The Occult Philosophy in the Elizabethan Age by Frances YatesThe Occult Philosophy in the Elizabethan Age by Frances Yates

The Occult Philosophy in the Elizabethan Age

byFrances YatesEditorFrances Yates

Paperback | February 7, 2001

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It is hard to overestimate the importance of the contribution made by Dame Frances Yates to the serious study of esotericism and the occult sciences. To her work can be attributed the contemporary understanding of the occult origins of much of Western scientific thinking, indeed of Western civilization itself.The Occult Philosophy of the Elizabethan Agewas her last book, and in it she condensed many aspects of her wide learning to present a clear, penetrating, and, above all, accessible survey of the occult movements of the Renaissance, highlighting the work of John Dee, Giordano Bruno, and other key esoteric figures. The book is invaluable in illuminating the relationship between occultism and Renaissance thought, which in turn had a profound impact on the rise of science in the seventeenth century. Stunningly written and highly engaging, Yates' masterpiece is a must-read for anyone interested in the occult tradition.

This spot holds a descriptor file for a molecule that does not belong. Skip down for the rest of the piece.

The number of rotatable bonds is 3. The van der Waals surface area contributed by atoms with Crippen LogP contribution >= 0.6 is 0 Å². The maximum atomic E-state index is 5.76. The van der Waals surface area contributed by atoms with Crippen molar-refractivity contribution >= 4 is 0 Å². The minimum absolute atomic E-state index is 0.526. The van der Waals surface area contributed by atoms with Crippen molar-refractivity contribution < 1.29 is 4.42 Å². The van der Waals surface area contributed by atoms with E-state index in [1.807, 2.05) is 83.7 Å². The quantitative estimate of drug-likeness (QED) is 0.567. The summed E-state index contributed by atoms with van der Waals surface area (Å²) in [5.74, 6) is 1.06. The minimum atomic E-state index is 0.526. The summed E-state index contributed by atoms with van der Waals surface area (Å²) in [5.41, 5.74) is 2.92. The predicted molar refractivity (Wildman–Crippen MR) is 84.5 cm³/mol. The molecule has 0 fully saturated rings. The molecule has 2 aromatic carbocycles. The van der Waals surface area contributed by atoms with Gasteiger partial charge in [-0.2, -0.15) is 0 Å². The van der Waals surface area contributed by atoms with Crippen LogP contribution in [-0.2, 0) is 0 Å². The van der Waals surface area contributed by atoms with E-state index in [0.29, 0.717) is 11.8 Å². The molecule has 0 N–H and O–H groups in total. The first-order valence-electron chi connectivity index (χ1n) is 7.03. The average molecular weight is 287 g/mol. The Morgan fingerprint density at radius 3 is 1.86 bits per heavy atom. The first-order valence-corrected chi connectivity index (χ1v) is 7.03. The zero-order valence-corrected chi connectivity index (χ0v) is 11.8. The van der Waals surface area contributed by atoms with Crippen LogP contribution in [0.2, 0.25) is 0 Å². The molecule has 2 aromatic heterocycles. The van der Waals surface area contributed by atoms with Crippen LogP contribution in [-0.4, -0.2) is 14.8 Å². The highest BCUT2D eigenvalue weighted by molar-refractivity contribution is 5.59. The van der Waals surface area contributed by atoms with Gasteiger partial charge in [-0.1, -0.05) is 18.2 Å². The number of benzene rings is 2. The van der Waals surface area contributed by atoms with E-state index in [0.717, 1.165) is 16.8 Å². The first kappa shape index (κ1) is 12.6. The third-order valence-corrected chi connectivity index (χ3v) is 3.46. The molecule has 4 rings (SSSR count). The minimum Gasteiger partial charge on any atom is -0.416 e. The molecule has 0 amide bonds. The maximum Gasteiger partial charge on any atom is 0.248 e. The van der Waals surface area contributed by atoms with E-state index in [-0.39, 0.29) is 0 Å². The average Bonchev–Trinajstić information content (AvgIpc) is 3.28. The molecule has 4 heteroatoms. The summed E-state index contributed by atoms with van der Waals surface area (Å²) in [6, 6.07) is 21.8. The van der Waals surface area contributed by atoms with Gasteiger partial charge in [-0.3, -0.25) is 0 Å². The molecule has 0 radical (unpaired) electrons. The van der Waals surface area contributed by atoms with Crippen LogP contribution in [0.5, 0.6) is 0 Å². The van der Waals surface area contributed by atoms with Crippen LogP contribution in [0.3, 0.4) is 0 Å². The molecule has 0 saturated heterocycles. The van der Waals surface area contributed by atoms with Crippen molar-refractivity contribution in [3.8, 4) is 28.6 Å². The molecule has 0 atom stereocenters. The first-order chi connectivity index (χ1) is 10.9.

Dame Francis Yates (1899-1981) was Reader in the History of the Renaissance at the Warburg Institute, University of London. The leading Renaissance scholar of her time, she was made a Dame of the British Empire in 1977 in recognition of her services to Renaissance studies. Her other publications includeThe Art of MemoryandThe Rosicruci...
Title:The Occult Philosophy in the Elizabethan AgeFormat:PaperbackDimensions:288 pages, 7.7 × 5 × 0.9 inPublished:February 7, 2001Publisher:Taylor and FrancisLanguage:English

The following ISBNs are associated with this title:

ISBN - 10:0415254094

ISBN - 13:9780415254090


Editorial Reviews

'Among those who have explored the intellectual world of the sixteenth century, no one can rival Frances Yates. Wherever she looks, she illuminates . . . No one has done more than she to recreate, from unexpected material, the intellectual life of past ages.' ¿ Hugh Trevor-Roper

'A welcome new edition of this classic work ...' ¿ Network